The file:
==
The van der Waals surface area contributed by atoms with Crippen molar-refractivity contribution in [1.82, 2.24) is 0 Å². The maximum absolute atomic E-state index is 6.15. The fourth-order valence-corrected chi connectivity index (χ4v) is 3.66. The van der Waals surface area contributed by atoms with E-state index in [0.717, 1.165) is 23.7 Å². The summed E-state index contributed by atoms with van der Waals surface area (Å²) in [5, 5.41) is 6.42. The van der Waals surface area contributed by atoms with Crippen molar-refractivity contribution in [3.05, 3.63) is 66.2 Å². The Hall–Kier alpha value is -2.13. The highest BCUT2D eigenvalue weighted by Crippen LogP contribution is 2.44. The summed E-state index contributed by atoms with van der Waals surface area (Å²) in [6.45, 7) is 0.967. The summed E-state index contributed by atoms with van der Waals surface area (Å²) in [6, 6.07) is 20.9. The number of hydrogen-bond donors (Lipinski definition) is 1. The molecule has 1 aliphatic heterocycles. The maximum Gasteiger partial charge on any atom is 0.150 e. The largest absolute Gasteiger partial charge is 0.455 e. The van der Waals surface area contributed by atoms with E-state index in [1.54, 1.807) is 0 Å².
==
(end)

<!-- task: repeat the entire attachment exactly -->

The van der Waals surface area contributed by atoms with Crippen molar-refractivity contribution in [1.82, 2.24) is 0 Å². The maximum absolute atomic E-state index is 6.15. The fourth-order valence-corrected chi connectivity index (χ4v) is 3.66. The van der Waals surface area contributed by atoms with E-state index in [0.717, 1.165) is 23.7 Å². The summed E-state index contributed by atoms with van der Waals surface area (Å²) in [5, 5.41) is 6.42. The van der Waals surface area contributed by atoms with Crippen molar-refractivity contribution in [3.05, 3.63) is 66.2 Å². The Hall–Kier alpha value is -2.13. The highest BCUT2D eigenvalue weighted by Crippen LogP contribution is 2.44. The summed E-state index contributed by atoms with van der Waals surface area (Å²) in [6.45, 7) is 0.967. The summed E-state index contributed by atoms with van der Waals surface area (Å²) in [6, 6.07) is 20.9. The number of hydrogen-bond donors (Lipinski definition) is 1. The molecule has 1 aliphatic heterocycles. The maximum Gasteiger partial charge on any atom is 0.150 e. The largest absolute Gasteiger partial charge is 0.455 e. The van der Waals surface area contributed by atoms with E-state index in [1.54, 1.807) is 0 Å².